Nature News: Tree Planting 101

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By Caroline, LHS Junior

Lyndon High School’s Junior English class has recently been reading poems and essays by Ralph Waldo Emerson, Aldo Leopold and Henry David Thoreau. To admire some of the beauty discussed in these poems first hand, the juniors visited the new nature trail in Lyndon. There, they met Brad Loveless, a member of Westar Energy’s Green Team, who has played a big role in the creation of the nature trail. He gave the students a step by step demonstration on how to plant a healthy white oak tree in Kansas.

First, Mr. Loveless gave the juniors advice on how to pick the perfect tree. He advised the students to pick a tree with healthy leaves, trunks and roots, avoiding trees with brown crumbling leaves and abrasions on their trunks. Also, he suggested choosing trees that are native to Kansas, like the red maple, the white oak, and the American elm. These native trees will be hardier and will most likely live longer.

110913-nature-treeThe next step in the tree planting process was finding the perfect spot for the tree. Depending on the purpose of the tree, different spots should be chosen. A tree for shade should be planted where the shade is desired. A tree for animal habitat should be planted where the animal has been sighted or is most wanted. For decoration, a tree should be planted in a place for all to admire. The tree planted by Mr. Loveless and the junior class was mainly for decoration, so they picked a spot and began digging.

Mr. Loveless enlightened the students on the correct way to dig a hole for a tree. The hole for a tree should be about three times the diameter of the tree’s container. This large hole allows roots to spread. The hole should be no deeper than the soil in which they were originally grown. Avoid areas with hard, clay-like soil. This soil is hard for tree roots to break through and can eventually cause the tree to die.

Next, Mr. Loveless removed the tree from its plastic container and began breaking apart the roots that had wrapped around the soil due to the restriction of the plastic container it was planted in. He explained that if he did not break the roots apart, they would keep growing around the tree, not outward. The tree would never grow and eventually would die. Mr. Loveless then gave the students the “thumbs up” to put the tree into the hole.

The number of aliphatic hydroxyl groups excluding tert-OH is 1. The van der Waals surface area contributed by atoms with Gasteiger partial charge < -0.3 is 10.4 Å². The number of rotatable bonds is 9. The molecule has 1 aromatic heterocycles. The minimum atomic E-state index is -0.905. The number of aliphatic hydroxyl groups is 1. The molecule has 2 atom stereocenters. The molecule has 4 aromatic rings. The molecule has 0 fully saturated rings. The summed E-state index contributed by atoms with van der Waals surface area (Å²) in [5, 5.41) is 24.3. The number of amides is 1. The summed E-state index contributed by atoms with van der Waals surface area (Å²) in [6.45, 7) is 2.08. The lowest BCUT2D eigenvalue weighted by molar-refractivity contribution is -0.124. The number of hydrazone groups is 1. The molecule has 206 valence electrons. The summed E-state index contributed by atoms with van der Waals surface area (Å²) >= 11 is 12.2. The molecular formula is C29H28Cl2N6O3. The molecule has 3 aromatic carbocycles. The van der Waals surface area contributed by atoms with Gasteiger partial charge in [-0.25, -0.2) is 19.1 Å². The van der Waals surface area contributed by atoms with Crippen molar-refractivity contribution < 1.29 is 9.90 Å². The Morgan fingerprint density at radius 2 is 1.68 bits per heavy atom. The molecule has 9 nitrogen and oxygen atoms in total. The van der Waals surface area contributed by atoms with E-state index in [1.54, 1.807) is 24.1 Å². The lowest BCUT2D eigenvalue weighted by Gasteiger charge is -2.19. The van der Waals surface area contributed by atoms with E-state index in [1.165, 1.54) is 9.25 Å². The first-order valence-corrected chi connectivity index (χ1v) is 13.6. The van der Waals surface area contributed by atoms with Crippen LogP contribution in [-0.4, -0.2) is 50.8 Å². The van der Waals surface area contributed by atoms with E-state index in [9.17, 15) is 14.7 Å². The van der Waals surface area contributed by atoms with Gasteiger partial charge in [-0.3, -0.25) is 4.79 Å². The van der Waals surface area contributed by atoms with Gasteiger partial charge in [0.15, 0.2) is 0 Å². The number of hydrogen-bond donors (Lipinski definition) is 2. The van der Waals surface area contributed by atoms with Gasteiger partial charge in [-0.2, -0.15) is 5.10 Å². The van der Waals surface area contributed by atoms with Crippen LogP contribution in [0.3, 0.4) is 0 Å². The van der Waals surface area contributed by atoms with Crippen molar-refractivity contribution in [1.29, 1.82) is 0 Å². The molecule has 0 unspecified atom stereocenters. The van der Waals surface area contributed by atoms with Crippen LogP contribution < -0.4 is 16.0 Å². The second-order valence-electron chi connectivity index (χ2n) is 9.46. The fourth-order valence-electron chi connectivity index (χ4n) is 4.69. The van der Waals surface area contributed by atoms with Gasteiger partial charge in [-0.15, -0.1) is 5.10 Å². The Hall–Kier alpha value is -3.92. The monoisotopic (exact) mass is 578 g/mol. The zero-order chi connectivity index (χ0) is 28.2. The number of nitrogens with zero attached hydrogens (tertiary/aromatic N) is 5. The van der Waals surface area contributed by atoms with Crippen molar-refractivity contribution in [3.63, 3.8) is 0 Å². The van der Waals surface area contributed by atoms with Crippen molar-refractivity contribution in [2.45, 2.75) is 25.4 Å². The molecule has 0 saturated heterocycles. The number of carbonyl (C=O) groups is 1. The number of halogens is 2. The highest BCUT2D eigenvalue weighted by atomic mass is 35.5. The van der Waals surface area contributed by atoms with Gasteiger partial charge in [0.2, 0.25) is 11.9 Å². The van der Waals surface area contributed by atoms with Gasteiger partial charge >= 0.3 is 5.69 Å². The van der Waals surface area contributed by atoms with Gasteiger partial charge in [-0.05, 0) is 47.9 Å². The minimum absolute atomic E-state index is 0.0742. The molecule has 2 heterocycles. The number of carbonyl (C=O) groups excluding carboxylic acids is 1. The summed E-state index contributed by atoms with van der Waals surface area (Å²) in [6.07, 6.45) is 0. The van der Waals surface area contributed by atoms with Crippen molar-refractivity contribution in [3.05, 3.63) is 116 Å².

Once the tree was in the hole, Mr. Loveless suggested the students fill it with the richest top soil around. After the hole was filled, the students spread a three inch layer of mulch on top of the loosened soil. They did this to help the tree weather many different conditions. It also keeps the area free from weeds trying to invade the tree’s growing space. Next, the class hammered a stake into the ground next to the tree for support. The stake should support the tree, but still allow it to move in the wind. The class finished the project by pouring water over the mulch to rid the soil of air pockets.

The Lyndon school district plans to plant even more trees on the nature trail in the future. A possible tree planting project for the nature trail is to plant the state tree from all 50 states. This plan may be difficult though for state trees from Hawaii and Alaska, which require different conditions than needed for Kansas trees. Another idea is to bring out all Lyndon elementary school classes and have each class plant a different tree. Although it is not set in stone which planting project will be executed, it is safe to say that the tree planted by the Junior English class will not be the last tree planted on the nature trail.


Nature News is a project of the Lyndon High School English III class taught by Heather Fuller, who teaches English, drama and forensics. Along with the study of the works of famous authors, the junior students are learning about community-based writing. Coursework includes writing about subjects that will benefit readers. In Nature News, they plan to report on topics about appreciation of nature, using nearby Jones Park Trail as a learning tool.

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